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Undescended Testicle (Cryptorchidism)


A testicle that has not descended into the scrotum is referred to as a cryptorchidism. The testicles begin developing deep within the abdomen early in pregnancy, controlled by various hormones. The testicles begin to descend into the scrotum between 32 and 36 weeks of gestation. One or both testicles have not finished their descend at the time of delivery in 30% of premature male infants and around 3% of full-term male infants. The majority of these will then naturally descend throughout the first three to six months of life. By six months of age, less than 1% of infants continue to have the condition. Affected testicles may be one or both.


With an undescended testicle risk of infertility which is the inability to reproduce is increased,  hernias, testicular cancer, and testicular torsion is (twisting). As the youngster grows older, an unfilled scrotum can also cause severe psychological stress. Early treatment is critical for these reasons.

Certain males are born with a normal descending testicle that appears to travel back up into the abdomen between the ages of 4 and 10. This is referred to as an acquired undescended testicle. This is hypothesized to occur when the spermatic cord linked to the testicle does not expand at the same rate as the rest of the child for unexplained reasons.

Occasionally, a condition known as a retractile testicle is mistaken with an acquired undescended testicle. A testicle that has descended completely into the scrotum occasionally retracts into the abdomen in this scenario. Retraction occurs as a result of an overactive reflex in the cremasteric muscle, which pushes the testicle out of the scrotum. This hyperactive reflex may be present in boys who are apprehensive or ticklish during a testicular check. Because the retractile testicle always returns to the scrotum, it does not increase the risk of infertility or testicular cancer.


Typically, there is just one indication that a kid has an undescended testicle. On the affected side, the scrotum appears undeveloped or smaller. In rare instances, the undescended testicle might twist (testicular torsion), resulting in excruciating groin pain. If this occurs, seek immediate medical attention.


A physical examination will reveal that one or both testicles are missing from the scrotum. The doctor can typically feel the testicle above the scrotum in the majority of cases. If the doctor is unable to locate and feel the testicle, a specialist must perform diagnostic laparoscopy to ascertain its position. Through a small incision, a specifically constructed video camera is implanted to view an area inside the body directly.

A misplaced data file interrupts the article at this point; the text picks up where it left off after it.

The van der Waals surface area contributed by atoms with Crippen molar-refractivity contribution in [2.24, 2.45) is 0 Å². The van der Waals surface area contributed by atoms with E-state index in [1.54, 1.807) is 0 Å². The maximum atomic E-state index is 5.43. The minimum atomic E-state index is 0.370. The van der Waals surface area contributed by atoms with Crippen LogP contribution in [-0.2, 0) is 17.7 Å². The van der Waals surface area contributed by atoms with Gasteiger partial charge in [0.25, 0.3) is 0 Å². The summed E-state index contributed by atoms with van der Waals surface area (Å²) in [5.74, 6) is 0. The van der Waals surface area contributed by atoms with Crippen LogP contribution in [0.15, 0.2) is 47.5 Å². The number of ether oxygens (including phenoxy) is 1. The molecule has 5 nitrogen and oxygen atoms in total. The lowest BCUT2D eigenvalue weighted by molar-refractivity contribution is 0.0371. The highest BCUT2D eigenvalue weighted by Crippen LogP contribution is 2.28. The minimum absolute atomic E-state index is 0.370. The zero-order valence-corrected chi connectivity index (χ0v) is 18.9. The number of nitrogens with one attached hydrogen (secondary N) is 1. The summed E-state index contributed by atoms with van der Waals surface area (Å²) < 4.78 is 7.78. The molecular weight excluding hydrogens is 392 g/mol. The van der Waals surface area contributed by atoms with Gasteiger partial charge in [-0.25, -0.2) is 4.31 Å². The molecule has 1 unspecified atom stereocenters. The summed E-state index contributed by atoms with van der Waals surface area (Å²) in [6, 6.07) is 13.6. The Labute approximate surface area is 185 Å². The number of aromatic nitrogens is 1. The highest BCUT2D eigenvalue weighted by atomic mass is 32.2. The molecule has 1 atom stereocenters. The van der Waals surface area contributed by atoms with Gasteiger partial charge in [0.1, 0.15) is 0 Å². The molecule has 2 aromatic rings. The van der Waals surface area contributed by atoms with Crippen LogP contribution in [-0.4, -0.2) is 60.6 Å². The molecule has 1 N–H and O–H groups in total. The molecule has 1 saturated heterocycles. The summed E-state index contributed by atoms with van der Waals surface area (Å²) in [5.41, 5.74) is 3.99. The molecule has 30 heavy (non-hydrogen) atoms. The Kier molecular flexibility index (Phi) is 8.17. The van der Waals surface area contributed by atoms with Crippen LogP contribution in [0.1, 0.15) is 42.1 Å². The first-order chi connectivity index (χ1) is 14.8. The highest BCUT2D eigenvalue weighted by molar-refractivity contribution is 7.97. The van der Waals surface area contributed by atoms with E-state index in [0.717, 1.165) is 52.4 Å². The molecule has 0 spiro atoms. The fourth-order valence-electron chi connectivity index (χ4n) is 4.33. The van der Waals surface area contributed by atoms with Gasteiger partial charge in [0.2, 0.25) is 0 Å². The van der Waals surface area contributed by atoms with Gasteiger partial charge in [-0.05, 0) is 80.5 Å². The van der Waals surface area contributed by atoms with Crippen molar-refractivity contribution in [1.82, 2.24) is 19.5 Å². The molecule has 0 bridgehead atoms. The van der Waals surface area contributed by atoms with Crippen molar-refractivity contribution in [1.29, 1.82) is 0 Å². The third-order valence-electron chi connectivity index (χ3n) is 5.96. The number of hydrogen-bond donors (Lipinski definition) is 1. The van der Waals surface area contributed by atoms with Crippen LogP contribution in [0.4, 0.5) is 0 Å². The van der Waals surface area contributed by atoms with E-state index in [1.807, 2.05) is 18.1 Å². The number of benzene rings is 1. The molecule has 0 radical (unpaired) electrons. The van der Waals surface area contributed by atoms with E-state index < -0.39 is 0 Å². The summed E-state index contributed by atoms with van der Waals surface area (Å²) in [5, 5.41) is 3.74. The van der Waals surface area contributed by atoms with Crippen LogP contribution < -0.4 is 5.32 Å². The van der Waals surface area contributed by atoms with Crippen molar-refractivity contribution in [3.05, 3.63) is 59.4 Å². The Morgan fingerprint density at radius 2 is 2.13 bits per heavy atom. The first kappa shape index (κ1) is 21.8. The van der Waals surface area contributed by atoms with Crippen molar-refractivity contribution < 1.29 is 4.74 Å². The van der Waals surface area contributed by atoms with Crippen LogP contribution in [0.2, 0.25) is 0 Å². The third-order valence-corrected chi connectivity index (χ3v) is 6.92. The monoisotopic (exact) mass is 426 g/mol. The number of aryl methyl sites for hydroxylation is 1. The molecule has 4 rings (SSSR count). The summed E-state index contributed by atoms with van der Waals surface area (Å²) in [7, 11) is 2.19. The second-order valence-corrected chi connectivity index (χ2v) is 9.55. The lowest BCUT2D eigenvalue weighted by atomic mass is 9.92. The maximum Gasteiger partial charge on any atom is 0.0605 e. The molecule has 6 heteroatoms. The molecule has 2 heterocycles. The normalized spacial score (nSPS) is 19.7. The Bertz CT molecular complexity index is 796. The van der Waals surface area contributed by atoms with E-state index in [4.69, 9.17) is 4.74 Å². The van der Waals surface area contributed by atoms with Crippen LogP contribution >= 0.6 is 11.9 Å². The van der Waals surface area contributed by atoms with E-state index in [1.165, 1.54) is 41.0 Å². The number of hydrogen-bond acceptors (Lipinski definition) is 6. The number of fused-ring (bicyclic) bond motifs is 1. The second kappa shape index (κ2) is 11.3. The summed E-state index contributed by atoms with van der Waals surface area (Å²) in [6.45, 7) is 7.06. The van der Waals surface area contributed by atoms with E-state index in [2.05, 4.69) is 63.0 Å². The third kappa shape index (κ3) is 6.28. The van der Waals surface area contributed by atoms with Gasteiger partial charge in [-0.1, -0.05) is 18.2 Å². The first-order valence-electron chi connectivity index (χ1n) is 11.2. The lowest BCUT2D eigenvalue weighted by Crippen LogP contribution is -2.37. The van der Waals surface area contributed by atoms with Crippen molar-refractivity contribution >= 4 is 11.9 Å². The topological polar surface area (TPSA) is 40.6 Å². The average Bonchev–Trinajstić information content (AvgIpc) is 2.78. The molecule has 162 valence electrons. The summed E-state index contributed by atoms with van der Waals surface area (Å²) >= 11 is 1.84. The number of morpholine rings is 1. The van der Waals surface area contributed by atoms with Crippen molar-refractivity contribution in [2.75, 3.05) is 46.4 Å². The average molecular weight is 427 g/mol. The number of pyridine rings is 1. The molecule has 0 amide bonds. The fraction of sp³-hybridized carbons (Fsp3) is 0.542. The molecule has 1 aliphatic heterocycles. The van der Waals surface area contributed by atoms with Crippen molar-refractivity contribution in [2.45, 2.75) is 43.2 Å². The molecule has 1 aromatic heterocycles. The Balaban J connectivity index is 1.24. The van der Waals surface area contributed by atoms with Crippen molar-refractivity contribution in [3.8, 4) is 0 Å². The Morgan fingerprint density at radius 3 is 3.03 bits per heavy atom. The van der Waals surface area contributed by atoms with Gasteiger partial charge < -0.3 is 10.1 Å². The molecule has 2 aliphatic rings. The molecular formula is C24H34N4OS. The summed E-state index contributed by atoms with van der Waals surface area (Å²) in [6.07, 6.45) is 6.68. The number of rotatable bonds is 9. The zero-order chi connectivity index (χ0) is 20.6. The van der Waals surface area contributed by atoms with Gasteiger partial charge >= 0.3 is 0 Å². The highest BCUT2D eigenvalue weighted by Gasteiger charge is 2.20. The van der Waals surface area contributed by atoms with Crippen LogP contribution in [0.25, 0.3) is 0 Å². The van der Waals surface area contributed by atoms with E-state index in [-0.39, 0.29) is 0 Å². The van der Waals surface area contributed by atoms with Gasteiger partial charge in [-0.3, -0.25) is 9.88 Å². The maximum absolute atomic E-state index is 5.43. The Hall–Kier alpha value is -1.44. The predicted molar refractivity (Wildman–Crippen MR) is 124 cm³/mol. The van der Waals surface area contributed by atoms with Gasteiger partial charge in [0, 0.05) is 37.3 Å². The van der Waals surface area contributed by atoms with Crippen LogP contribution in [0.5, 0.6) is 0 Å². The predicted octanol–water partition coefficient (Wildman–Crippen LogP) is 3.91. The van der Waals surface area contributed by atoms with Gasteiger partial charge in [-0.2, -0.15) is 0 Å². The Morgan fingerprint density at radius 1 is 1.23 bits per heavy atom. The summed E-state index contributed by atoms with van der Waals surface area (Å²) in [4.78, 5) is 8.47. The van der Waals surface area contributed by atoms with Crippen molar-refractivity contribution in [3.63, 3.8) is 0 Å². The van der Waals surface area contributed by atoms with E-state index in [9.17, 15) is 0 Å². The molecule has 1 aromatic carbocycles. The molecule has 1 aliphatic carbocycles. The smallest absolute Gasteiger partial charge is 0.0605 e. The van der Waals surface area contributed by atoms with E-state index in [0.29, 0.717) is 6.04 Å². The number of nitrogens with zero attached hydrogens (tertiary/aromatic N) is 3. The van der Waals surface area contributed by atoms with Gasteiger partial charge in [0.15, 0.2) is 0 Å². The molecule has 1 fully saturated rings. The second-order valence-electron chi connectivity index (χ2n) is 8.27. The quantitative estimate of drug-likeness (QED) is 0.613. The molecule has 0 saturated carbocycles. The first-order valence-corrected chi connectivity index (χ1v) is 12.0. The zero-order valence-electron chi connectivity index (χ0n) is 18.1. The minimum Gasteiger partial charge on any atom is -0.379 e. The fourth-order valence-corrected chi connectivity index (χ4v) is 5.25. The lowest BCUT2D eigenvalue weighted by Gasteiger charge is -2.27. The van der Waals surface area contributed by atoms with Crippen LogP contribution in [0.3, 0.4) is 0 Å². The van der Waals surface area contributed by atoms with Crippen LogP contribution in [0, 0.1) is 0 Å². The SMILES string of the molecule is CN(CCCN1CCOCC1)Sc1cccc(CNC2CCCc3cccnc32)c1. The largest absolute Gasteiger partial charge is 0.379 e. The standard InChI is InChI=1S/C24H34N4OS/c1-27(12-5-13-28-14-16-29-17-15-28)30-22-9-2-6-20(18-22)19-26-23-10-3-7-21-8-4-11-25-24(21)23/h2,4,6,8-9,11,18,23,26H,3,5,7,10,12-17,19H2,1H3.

Undescended Testicle


Because the actual etiology of this condition is unknown, there is no way to prevent it.


A persistent undescended testicle is often treated between the ages of 6 months and 2 years. The majority of cases can be repaired surgically with a technique called orchiopexy, in which the surgeon inserts the testicle into the scrotum via the regular abdominal entrance and sutures it in place. At times, more extensive surgery is necessary.

Prior to surgery, hormone injections may be attempted. The hormones stimulate the testicles to create more testosterone. This may assist in the testicle's descent into the scrotum.

It may be possible to use artificial implants to replace the testicles if they are absent or need to be removed due to an abnormality later in life if the testicles are absent or require removal due to an abnormality.

When Should You Consult a Doctor.

Consult a doctor if one or both testicles are not palpable within the scrotum. Seek emergency medical assistance if you have severe groin pain.


The prognosis is greatest if the issue is identified and addressed before the child reaches the age of two.

Orchiopexy may lower the chance of infertility by requiring the colder temperature found in the scrotum for optimal sperm formation. After treatment, 50 percent to 60 percent of males with two undescended testicles and 85 percent of males with one undescended testicle are fertile, according to the American Society of Reproductive Medicine..

Orchiopexy improves the chances of detecting testicular cancer early. Additionally, if performed at an early age, the surgery may help minimize the chances of developing cancer.


No content on this site, regardless of date, should be used to replace direct medical advice from your doctor or another trained practitioner.
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